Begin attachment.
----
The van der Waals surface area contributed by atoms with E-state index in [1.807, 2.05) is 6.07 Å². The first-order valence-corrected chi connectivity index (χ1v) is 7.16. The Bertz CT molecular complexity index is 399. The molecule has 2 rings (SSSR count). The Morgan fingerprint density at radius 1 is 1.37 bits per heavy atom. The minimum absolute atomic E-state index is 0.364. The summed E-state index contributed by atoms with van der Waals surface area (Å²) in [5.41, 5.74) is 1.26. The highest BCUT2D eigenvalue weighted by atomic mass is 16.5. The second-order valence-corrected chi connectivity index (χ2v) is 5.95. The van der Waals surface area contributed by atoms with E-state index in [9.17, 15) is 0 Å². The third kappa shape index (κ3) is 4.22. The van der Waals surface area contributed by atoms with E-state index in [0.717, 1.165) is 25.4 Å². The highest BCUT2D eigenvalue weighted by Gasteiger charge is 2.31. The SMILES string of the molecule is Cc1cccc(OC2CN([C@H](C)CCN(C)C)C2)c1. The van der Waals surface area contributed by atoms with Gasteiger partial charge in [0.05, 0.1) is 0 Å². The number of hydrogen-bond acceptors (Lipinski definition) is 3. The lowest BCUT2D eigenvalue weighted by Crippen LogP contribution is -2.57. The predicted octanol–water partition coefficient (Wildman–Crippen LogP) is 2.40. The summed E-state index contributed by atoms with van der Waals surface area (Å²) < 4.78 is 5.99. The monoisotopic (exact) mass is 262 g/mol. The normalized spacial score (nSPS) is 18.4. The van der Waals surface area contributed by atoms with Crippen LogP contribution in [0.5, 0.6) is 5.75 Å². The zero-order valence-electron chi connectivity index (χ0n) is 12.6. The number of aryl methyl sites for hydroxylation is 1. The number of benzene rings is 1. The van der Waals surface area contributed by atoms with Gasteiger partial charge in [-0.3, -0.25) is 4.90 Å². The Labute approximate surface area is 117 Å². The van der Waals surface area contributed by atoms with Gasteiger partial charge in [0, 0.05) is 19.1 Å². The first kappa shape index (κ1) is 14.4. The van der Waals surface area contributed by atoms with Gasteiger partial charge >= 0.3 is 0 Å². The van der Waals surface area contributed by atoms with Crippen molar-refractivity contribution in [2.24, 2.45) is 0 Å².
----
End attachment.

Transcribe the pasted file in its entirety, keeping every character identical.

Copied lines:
The van der Waals surface area contributed by atoms with E-state index in [1.807, 2.05) is 6.07 Å². The first-order valence-corrected chi connectivity index (χ1v) is 7.16. The Bertz CT molecular complexity index is 399. The molecule has 2 rings (SSSR count). The Morgan fingerprint density at radius 1 is 1.37 bits per heavy atom. The minimum absolute atomic E-state index is 0.364. The summed E-state index contributed by atoms with van der Waals surface area (Å²) in [5.41, 5.74) is 1.26. The highest BCUT2D eigenvalue weighted by atomic mass is 16.5. The second-order valence-corrected chi connectivity index (χ2v) is 5.95. The van der Waals surface area contributed by atoms with E-state index in [9.17, 15) is 0 Å². The third kappa shape index (κ3) is 4.22. The van der Waals surface area contributed by atoms with E-state index in [0.717, 1.165) is 25.4 Å². The highest BCUT2D eigenvalue weighted by Gasteiger charge is 2.31. The SMILES string of the molecule is Cc1cccc(OC2CN([C@H](C)CCN(C)C)C2)c1. The van der Waals surface area contributed by atoms with Gasteiger partial charge in [0.05, 0.1) is 0 Å². The number of hydrogen-bond acceptors (Lipinski definition) is 3. The lowest BCUT2D eigenvalue weighted by Crippen LogP contribution is -2.57. The predicted octanol–water partition coefficient (Wildman–Crippen LogP) is 2.40. The summed E-state index contributed by atoms with van der Waals surface area (Å²) < 4.78 is 5.99. The monoisotopic (exact) mass is 262 g/mol. The normalized spacial score (nSPS) is 18.4. The van der Waals surface area contributed by atoms with Crippen LogP contribution in [0.5, 0.6) is 5.75 Å². The zero-order valence-electron chi connectivity index (χ0n) is 12.6. The number of aryl methyl sites for hydroxylation is 1. The number of benzene rings is 1. The van der Waals surface area contributed by atoms with Gasteiger partial charge in [-0.3, -0.25) is 4.90 Å². The Labute approximate surface area is 117 Å². The van der Waals surface area contributed by atoms with Gasteiger partial charge in [0, 0.05) is 19.1 Å². The first kappa shape index (κ1) is 14.4. The van der Waals surface area contributed by atoms with Gasteiger partial charge >= 0.3 is 0 Å². The van der Waals surface area contributed by atoms with Crippen molar-refractivity contribution in [2.24, 2.45) is 0 Å².